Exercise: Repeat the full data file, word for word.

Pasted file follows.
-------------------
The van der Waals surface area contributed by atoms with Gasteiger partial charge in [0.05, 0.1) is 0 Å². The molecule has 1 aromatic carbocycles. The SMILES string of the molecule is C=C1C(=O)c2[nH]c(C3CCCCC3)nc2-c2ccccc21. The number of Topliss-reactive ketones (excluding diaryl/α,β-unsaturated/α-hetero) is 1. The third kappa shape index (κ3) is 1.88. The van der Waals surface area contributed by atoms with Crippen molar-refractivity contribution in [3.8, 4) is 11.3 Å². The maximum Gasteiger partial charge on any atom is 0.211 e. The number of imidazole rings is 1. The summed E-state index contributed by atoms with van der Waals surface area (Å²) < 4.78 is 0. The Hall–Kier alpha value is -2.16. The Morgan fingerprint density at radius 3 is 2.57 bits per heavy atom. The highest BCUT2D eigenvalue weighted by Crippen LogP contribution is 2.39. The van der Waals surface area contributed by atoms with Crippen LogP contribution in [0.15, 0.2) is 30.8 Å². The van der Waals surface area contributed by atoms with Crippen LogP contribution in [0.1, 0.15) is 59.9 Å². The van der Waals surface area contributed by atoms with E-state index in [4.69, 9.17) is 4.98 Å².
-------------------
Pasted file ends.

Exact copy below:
The van der Waals surface area contributed by atoms with Gasteiger partial charge in [0.05, 0.1) is 0 Å². The molecule has 1 aromatic carbocycles. The SMILES string of the molecule is C=C1C(=O)c2[nH]c(C3CCCCC3)nc2-c2ccccc21. The number of Topliss-reactive ketones (excluding diaryl/α,β-unsaturated/α-hetero) is 1. The third kappa shape index (κ3) is 1.88. The van der Waals surface area contributed by atoms with Crippen molar-refractivity contribution in [3.8, 4) is 11.3 Å². The maximum Gasteiger partial charge on any atom is 0.211 e. The number of imidazole rings is 1. The summed E-state index contributed by atoms with van der Waals surface area (Å²) < 4.78 is 0. The Hall–Kier alpha value is -2.16. The Morgan fingerprint density at radius 3 is 2.57 bits per heavy atom. The highest BCUT2D eigenvalue weighted by Crippen LogP contribution is 2.39. The van der Waals surface area contributed by atoms with Crippen LogP contribution in [0.15, 0.2) is 30.8 Å². The van der Waals surface area contributed by atoms with Crippen LogP contribution in [0.1, 0.15) is 59.9 Å². The van der Waals surface area contributed by atoms with E-state index in [4.69, 9.17) is 4.98 Å².